Format Editing

This is one of the last stages of editing before a book or story is actually published. Who does this type of editing depends. Traditionally published books and magazines have their own editors to do this for the author. Independent authors and vanity presses often put this onto the author, who may do it themselves or hire editors.

In a publishing house or magazine, the Format Edit includes three types of editing. For our purposes, looking at this from the self-publishing, independent author perspective, I prefer to put them under one umbrella. To understand how to properly format your book and have it ready for print, however, it is important to look at what is involved in each sub-edit.

Production Editing

This is all of the work necessary to present your story in the format that you the author and your publisher want. For us independent authors, that publisher will be the retail platform of your choice. Some platforms, such as Amazon, are easy to use and are very forgiving when it comes to formatting. Others, such as Smashwords, are very demanding in how everything is to be formatted. If you are going to be converting Word documents yourself into .epub and other formats, then understanding how to properly format your work is vital.

Production Editing includes typesetting, page formatting, fonts, and your cover. If you include illustrations in your work, the final placement will be decided here as well. You will pay special attention not only to the flow of text around your illustrations, but how your illustrations affect page breaks.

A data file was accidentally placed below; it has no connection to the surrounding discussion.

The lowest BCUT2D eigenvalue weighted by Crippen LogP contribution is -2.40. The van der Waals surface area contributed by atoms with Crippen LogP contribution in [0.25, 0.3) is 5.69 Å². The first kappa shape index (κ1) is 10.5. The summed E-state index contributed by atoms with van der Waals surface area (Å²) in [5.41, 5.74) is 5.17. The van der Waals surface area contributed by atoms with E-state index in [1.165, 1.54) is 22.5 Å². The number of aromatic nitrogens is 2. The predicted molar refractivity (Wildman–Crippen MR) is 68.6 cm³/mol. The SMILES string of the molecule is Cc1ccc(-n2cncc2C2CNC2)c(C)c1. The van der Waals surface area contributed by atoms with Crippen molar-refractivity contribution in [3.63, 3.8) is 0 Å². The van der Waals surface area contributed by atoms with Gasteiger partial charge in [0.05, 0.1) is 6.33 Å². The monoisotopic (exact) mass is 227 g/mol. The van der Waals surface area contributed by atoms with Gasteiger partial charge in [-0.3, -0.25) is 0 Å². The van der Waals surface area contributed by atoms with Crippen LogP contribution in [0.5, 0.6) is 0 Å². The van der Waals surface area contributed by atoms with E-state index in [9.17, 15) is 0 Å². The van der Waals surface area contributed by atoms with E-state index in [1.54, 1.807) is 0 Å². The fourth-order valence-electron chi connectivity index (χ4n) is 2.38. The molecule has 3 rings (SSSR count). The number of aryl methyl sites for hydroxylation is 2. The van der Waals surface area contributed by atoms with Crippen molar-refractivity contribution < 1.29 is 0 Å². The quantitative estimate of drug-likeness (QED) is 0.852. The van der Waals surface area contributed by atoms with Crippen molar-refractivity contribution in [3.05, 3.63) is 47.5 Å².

This is the manual programming and coding that goes into Production Editing.

“But I don’t write code,” you say.

Fair enough. If you are using a program like Word to write your story, you probably will do little or no hand-coding for your formatting. You will still be taking this step, however, if you are formatting your own book. When you are making decisions about the font style, paragraph indention, and all the other little style things you need to worry about, and setting them for your pre-loaded styles in Word, you are doing Mark-up and Coding.


This is the stage when everything is put together for a Proof. If you are using a self-publishing platform like Amazon, Smashwords, or Createspace, you will not be doing the work in this. When you upload and a proof is created for you, they are the ones doing the Mock-up. Your job is to review the proof and make sure everything looks the way you want it to. If it does not, go back to your other formatting steps and fix what is wrong.

By the way, that review of your proof is what we will be talking about next time when we look at Proofreading.

Until then, good writing and good editing everyone.



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